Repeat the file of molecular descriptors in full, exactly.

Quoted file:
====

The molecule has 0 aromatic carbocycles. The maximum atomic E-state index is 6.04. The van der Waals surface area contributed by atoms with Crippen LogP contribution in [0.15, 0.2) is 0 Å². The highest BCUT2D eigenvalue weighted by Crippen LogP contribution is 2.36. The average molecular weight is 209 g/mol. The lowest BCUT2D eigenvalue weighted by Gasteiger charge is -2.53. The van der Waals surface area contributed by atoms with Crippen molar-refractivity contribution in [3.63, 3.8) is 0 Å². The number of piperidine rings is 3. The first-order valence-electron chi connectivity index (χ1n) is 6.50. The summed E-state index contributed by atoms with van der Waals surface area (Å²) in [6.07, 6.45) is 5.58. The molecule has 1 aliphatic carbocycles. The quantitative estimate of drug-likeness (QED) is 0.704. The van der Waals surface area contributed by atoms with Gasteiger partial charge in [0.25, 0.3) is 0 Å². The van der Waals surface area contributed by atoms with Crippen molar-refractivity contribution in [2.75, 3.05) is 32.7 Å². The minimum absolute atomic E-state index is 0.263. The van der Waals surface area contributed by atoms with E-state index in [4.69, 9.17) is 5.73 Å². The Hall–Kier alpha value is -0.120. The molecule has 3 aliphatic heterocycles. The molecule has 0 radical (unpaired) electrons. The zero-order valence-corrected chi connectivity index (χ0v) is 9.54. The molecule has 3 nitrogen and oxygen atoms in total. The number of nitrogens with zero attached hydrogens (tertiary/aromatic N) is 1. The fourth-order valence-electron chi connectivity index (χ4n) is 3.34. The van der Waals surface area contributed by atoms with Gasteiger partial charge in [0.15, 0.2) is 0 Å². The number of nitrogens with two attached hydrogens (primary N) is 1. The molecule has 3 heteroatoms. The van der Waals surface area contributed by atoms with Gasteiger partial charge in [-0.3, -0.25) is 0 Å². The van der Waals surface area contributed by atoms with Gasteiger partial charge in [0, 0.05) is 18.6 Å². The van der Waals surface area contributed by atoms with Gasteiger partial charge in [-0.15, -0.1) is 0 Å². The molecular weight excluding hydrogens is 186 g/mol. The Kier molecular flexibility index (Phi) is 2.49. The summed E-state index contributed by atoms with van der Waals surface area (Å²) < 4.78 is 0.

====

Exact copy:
The molecule has 0 aromatic carbocycles. The maximum atomic E-state index is 6.04. The van der Waals surface area contributed by atoms with Crippen LogP contribution in [0.15, 0.2) is 0 Å². The highest BCUT2D eigenvalue weighted by Crippen LogP contribution is 2.36. The average molecular weight is 209 g/mol. The lowest BCUT2D eigenvalue weighted by Gasteiger charge is -2.53. The van der Waals surface area contributed by atoms with Crippen molar-refractivity contribution in [3.63, 3.8) is 0 Å². The number of piperidine rings is 3. The first-order valence-electron chi connectivity index (χ1n) is 6.50. The summed E-state index contributed by atoms with van der Waals surface area (Å²) in [6.07, 6.45) is 5.58. The molecule has 1 aliphatic carbocycles. The quantitative estimate of drug-likeness (QED) is 0.704. The van der Waals surface area contributed by atoms with Gasteiger partial charge in [0.25, 0.3) is 0 Å². The van der Waals surface area contributed by atoms with Crippen molar-refractivity contribution in [2.75, 3.05) is 32.7 Å². The minimum absolute atomic E-state index is 0.263. The van der Waals surface area contributed by atoms with E-state index in [4.69, 9.17) is 5.73 Å². The Hall–Kier alpha value is -0.120. The molecule has 3 aliphatic heterocycles. The molecule has 0 radical (unpaired) electrons. The zero-order valence-corrected chi connectivity index (χ0v) is 9.54. The molecule has 3 nitrogen and oxygen atoms in total. The number of nitrogens with zero attached hydrogens (tertiary/aromatic N) is 1. The fourth-order valence-electron chi connectivity index (χ4n) is 3.34. The van der Waals surface area contributed by atoms with Gasteiger partial charge in [0.15, 0.2) is 0 Å². The number of nitrogens with two attached hydrogens (primary N) is 1. The molecule has 3 heteroatoms. The van der Waals surface area contributed by atoms with Gasteiger partial charge in [-0.3, -0.25) is 0 Å². The van der Waals surface area contributed by atoms with Gasteiger partial charge in [0, 0.05) is 18.6 Å². The van der Waals surface area contributed by atoms with Gasteiger partial charge in [-0.15, -0.1) is 0 Å². The molecular weight excluding hydrogens is 186 g/mol. The Kier molecular flexibility index (Phi) is 2.49. The summed E-state index contributed by atoms with van der Waals surface area (Å²) < 4.78 is 0.